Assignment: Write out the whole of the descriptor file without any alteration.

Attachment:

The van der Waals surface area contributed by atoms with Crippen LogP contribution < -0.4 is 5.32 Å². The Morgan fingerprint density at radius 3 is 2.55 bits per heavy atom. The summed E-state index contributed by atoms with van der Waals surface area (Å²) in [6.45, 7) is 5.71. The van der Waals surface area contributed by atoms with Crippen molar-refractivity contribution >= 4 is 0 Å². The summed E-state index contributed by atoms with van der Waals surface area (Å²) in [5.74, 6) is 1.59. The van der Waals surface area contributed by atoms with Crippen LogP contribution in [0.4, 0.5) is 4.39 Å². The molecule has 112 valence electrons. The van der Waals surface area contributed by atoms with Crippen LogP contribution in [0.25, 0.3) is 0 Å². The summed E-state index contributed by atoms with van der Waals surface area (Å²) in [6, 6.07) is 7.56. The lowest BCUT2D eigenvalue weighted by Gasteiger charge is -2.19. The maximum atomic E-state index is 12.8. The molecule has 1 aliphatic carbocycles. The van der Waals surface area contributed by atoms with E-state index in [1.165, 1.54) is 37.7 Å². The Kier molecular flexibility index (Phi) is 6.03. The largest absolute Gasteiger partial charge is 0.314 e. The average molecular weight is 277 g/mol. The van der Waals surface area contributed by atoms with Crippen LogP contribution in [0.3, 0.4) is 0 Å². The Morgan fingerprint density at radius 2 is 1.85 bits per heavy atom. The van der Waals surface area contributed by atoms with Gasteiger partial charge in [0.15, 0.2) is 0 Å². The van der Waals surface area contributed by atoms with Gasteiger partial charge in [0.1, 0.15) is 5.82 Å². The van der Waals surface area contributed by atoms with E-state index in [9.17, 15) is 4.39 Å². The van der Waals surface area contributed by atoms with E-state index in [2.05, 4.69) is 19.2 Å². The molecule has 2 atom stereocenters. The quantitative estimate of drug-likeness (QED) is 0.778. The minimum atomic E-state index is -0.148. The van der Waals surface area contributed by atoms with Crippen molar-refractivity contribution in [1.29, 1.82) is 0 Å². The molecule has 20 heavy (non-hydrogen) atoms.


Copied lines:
The van der Waals surface area contributed by atoms with Crippen LogP contribution < -0.4 is 5.32 Å². The Morgan fingerprint density at radius 3 is 2.55 bits per heavy atom. The summed E-state index contributed by atoms with van der Waals surface area (Å²) in [6.45, 7) is 5.71. The van der Waals surface area contributed by atoms with Crippen molar-refractivity contribution >= 4 is 0 Å². The summed E-state index contributed by atoms with van der Waals surface area (Å²) in [5.74, 6) is 1.59. The van der Waals surface area contributed by atoms with Crippen LogP contribution in [0.4, 0.5) is 4.39 Å². The molecule has 112 valence electrons. The van der Waals surface area contributed by atoms with Crippen LogP contribution in [0.25, 0.3) is 0 Å². The summed E-state index contributed by atoms with van der Waals surface area (Å²) in [6, 6.07) is 7.56. The lowest BCUT2D eigenvalue weighted by Gasteiger charge is -2.19. The maximum atomic E-state index is 12.8. The molecule has 1 aliphatic carbocycles. The van der Waals surface area contributed by atoms with E-state index in [1.165, 1.54) is 37.7 Å². The Kier molecular flexibility index (Phi) is 6.03. The largest absolute Gasteiger partial charge is 0.314 e. The average molecular weight is 277 g/mol. The van der Waals surface area contributed by atoms with Crippen LogP contribution in [0.3, 0.4) is 0 Å². The Morgan fingerprint density at radius 2 is 1.85 bits per heavy atom. The van der Waals surface area contributed by atoms with Gasteiger partial charge in [0.15, 0.2) is 0 Å². The van der Waals surface area contributed by atoms with Gasteiger partial charge in [0.1, 0.15) is 5.82 Å². The van der Waals surface area contributed by atoms with E-state index in [9.17, 15) is 4.39 Å². The van der Waals surface area contributed by atoms with E-state index in [2.05, 4.69) is 19.2 Å². The molecule has 2 atom stereocenters. The quantitative estimate of drug-likeness (QED) is 0.778. The minimum atomic E-state index is -0.148. The van der Waals surface area contributed by atoms with Crippen molar-refractivity contribution in [1.29, 1.82) is 0 Å². The molecule has 20 heavy (non-hydrogen) atoms.